Sunday, October 30, 2011

Art News

By Charles Kessler

I wasn’t going to write about Gagosian’s Bob Dylan exhibition because I think it got more attention than it deserves, but people I know who care about art, and think about it, have asked what I think, so….
By presenting Dylan's art in the same gallery and at the same time as Jenny Saville's, Gagosian is suggesting they're in the same league. They're not. Of course it isn't Dylan’s fault that Gagosian showed his work, but every time Dylan had to deal with something a bit challenging, like hands or kneecaps, he sloughed over it -- the guy didn’t even try. And even compared to some other musicians, like John Lennon or Captain Beefheart, Dylan’s art isn’t very good. I mean let’s keep things in perspective — this is the work of a dedicated hobbyist; he's somewhat better than Eisenhower but not as good as Churchill.  

Another thing people keep asking me about is this new “Occupy Museums” movement. I think Hrag Vartanian nails it on the blog Hyperallergic when he writes: "Leave it to the art world to make everything about them…." And in another post he presents his objections in more detail:
If we’re going to change the way museums do things then we have to find them an alternate mode of funding. If rich patrons aren’t going to fund them then they’ll need a more grassroots approach (Kickstarter?) or maybe public money, but neither of those seem likely at the moment. ...Who gets to decide what goes into a museum of the 99%? That’s a bigger question I’d love to know the answer to.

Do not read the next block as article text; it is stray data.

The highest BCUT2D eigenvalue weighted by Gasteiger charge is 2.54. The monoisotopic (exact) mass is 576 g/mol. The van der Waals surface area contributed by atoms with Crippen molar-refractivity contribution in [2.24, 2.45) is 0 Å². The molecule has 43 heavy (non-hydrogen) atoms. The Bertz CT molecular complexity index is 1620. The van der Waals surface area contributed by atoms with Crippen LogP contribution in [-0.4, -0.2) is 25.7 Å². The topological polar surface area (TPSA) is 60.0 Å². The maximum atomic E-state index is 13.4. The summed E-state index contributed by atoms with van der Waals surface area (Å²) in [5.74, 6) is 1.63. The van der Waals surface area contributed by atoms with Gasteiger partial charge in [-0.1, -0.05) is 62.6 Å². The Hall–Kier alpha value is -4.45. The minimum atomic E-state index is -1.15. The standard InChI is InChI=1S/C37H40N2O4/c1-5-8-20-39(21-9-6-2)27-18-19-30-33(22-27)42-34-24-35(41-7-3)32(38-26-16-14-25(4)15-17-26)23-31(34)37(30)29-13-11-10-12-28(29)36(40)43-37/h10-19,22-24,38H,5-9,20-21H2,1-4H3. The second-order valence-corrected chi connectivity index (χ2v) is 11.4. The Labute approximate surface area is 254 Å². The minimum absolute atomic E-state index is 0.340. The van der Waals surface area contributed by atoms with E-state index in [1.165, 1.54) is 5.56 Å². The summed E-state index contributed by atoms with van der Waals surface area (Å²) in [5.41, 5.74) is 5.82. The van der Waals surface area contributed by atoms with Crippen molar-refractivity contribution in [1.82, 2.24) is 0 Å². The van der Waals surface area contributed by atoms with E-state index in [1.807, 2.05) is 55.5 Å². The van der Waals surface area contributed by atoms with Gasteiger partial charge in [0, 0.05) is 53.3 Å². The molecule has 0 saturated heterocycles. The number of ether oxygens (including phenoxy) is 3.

There’s a lot going on in New York right now, but don’t miss David Smith: Cubes and Anarchy at the Whitney - it’s pure joy. The show originated at the Los Angeles County Museum of Art,  In the catalog, the curator, Carol S. Eliel, makes somewhat of a phony argument. She tries to refute the claim that David Smith only worked with cubes later in his career -- but who ever said that in the first place?
David Smith, Cubi I, 1963, Stainless steel, 124 x 34 x 33 ½ inches, (Detroit Institute of the Arts)
In any case, the work is glorious: inventive, sensual, playful -- note the little sphere on the bottom of Cubi I (above) propping up the precariously stacked stainless steel boxes. (BTW, despite its name, it's not the first Cubi sculpture.)
I’ve seen a lot of David Smith's work over the years, but the thing that got to me this time was the compelling illusion of the stainless steel dematerializing into ephemeral light. Maybe it was the way the work was lit that made the difference, but the calligraphic burnishing on the stainless steel created squiggles of light that floated in space in front of and behind the steel surface, transforming the steel into what looked like transparent gray scrim. You can see a little of this illusion in the photo below, but you really need to see the work in person and move around it to truly experience the illusion. 
David Smith, Untitled (Candida), 1965. Stainless steel, 103 × 120 × 31 in. The Estate of David Smith/VAGA, New York. Photograph by Jerry L. Thompson; courtesy the Estate of David Smith, NY.
The Metropolitan Museum of Art upgraded their website making it a lot easier to use. It now contains good reproductions of most of their collection, including many high-resolution images.
I'm working on an update of the Lower East Side galleries -- there are 15 new ones, about 75 all together. Incredible! And I'm also working on a map of Bushwick galleries. Stay tuned. 

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